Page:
Friday, October 05, 2007

Dreaming about a free market fundamentalist majority in India

Did you know that a recent survey found that "in urban India, ... 89% are supportive of international trade, 73% are supportive of foreign companies and 75% are supportive of free markets" ? These figures lead Nitin to conclude:

... At least 7 in 10 Indians you’d meet in cities, it turns out, are free market fundamentalists.

Not so fast, Nitin! Here's a tiny byte (aka a bit) of reality for you: In the last decade, there have been several occasions when the Indian government tried to 'free' the price of LPG aka cooking gas. The arguments against gas subsidies are so solid that letting LPG price 'float' to its 'market-clearing price' is unquestionably the right policy -- at least according to economists and government officials. Even at the market price, LPG would continue to be affordable to the middle class, which presumably forms the bulk of the "7 out of 10 Indians ... [who] are free market fundamentalists". Now, just ask yourself: why is it that the government hasn't been able to make even a minor dent in the big, bloated cylinder of LPG subsidies?

A quick summary of that reality byte would read: "Revealed Preferences." In plain English, I believe it would read: "Talk is cheap."


  1. Rahul Siddharthan said...

    I don't see what's "fundamentalist" about supporting international trade, foreign companies or free markets. Given the lifestyles of urban Indians, I'd call any other stance hypocritical.

    As for LPG -- while the government hasn't successfully floated the price, it has allowed private companies, who are finding a market despite the higher price. I myself use a private supplier; among other things, the public sector companies require a ration card, which I have no use for. True, the market is small, because of the artificially low price set by the government. It is not a free market when the government is actively distorting it. (The government's subsidy of LPG is not without cost: it comes from our taxes and affects government spending on other things. By all means subsidise cooking fuel for the poor, but why the rich or the middle class?)

    For a better example, look at the telephone market, pre- and post- private operators. Remember when you had to wait literally years for a telephone connection? Now, not only can you get a landline in a couple of days, or a mobile over-the-counter, from private operators -- you can get them from BSNL too. If you couldn't, BSNL wouldn't survive.

    Remember when your choice of car was Ambassador or "Fiat", you had to wait for years to get one, and good second-hand cars were actually more expensive than new cars? Remember when you could not freely exchange currency and were limited to $100 or some such absurd amount when going abroad? Currency trade still isn't a free market but it's almost there now, and there's no reason to expect disaster if the rupee became fully convertible.

    What exactly was so good about the good old licence-permit days?

  2. Abi said...

    Rahul: Oops! I didn't intend this post to imply that I wanted to go back to the license raj! I wrote it just to point out that the enthusiasm for free markets is not as great and widespread as Nitin hopes/claims.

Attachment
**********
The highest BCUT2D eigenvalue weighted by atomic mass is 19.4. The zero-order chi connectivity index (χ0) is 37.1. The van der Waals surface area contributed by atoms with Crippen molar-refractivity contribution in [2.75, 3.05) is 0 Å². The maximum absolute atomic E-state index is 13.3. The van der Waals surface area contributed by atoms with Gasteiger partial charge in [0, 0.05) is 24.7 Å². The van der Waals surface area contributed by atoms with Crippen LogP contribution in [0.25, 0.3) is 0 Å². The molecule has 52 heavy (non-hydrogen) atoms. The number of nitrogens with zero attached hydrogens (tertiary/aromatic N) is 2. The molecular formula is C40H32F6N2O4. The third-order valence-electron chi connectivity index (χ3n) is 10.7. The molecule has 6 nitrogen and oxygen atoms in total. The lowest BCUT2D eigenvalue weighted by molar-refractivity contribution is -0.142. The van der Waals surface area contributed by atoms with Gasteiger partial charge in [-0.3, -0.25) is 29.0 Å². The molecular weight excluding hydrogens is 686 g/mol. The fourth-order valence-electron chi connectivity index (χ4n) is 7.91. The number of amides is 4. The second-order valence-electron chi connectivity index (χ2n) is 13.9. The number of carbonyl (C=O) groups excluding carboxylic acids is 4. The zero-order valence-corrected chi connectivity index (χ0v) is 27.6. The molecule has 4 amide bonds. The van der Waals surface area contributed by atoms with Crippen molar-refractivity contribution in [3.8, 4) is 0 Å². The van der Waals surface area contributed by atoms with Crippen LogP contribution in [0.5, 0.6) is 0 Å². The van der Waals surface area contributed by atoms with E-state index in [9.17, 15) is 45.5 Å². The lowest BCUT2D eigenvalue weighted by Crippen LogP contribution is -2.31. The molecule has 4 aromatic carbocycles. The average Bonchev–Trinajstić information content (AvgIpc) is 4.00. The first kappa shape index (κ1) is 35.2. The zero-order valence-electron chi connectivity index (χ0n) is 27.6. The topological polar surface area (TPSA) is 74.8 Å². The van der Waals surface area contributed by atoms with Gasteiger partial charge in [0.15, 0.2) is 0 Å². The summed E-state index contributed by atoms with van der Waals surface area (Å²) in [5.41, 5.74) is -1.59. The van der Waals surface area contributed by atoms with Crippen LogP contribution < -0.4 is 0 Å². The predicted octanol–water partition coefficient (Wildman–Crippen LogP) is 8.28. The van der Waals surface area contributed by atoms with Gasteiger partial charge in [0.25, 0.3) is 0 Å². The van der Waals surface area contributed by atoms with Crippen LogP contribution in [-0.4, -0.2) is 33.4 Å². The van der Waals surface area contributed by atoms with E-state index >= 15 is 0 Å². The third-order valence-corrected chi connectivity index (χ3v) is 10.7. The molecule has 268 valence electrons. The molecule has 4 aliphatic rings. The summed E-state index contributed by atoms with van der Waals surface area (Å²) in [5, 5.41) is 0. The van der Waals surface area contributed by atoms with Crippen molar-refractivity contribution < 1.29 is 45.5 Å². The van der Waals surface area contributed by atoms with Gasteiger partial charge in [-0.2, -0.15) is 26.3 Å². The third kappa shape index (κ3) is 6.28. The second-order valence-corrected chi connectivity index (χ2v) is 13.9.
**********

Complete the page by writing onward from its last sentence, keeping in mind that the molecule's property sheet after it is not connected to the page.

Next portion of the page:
The popular opposition to the LPG free-float is revealing. If people are against a free market for something as simple and affordable as LPG, what good is a 70+ percent support for "free markets"?

    I'm completely with you on the desirability of a free market for mobile phones, cars, currency markets, and yes, LPG, too. I'm also with you on the need for helping the poor (e.g., subsidizing their cooking fuel).

    BTW, I think Nitin's use of the word 'fundamentalist' is in response to Krish's preferred label for the entire IEB crowd (and a whole bunch of others as well): "free market fundamentalists".

  3. Anonymous said...


    If in addition to the deregulation of LPG (and higher prices thereof), the urban middle class were also reminded that a freer market means say 20% less marginal income tax rate, then they would surely take it.

    Using a single case of LPG prices alone does not make a strong argument.

    Its nobody's case that each and every thing will be cheaper/better with a more free market like structure - its more of it being overall preferred in the light of all changes.

  4. Rahul Siddharthan said...

    Abi -- I suppose everyone wants things good and cheap. While (depending where you live) you may have to wait days for Indane to deliver the cylinder, you're still likely to get it before the second one runs out; and the quality is fine. So people don't want the prices to change, even if it means better service. But if LPG quality goes down (as with petrol) or delivery delays increase, I predict the private guys will become more popular. With telephones, a wait of years for a fresh connection, and downtime of weeks every time it rains, was not acceptable.

  5. Wavefunction said... seems that eons of free market fundamentalism would not be enough to erase the socialist genes endemic in all Indians ;)

  6. Anonymous said...

    Everybody and his neighbour wants free market in those things that they are not adversely affected...

    Reading Garret Hardin ' Living within Limits ' is recommended for such people...

  7. Krish said...

    If anyone seriously think that free market system works in all cases, they should look no further than privatization of electricity in california and its associated troubles. Free markets are good but a totally unregulated free market system is plain rubbish. It will take several decades for the infatuated Indians to even realize this simple fact.

    PS: I agree with you that people are missing why Nitin used the term :-)

  8. Anonymous said...

    @krish : Straw man argument. You win. :-)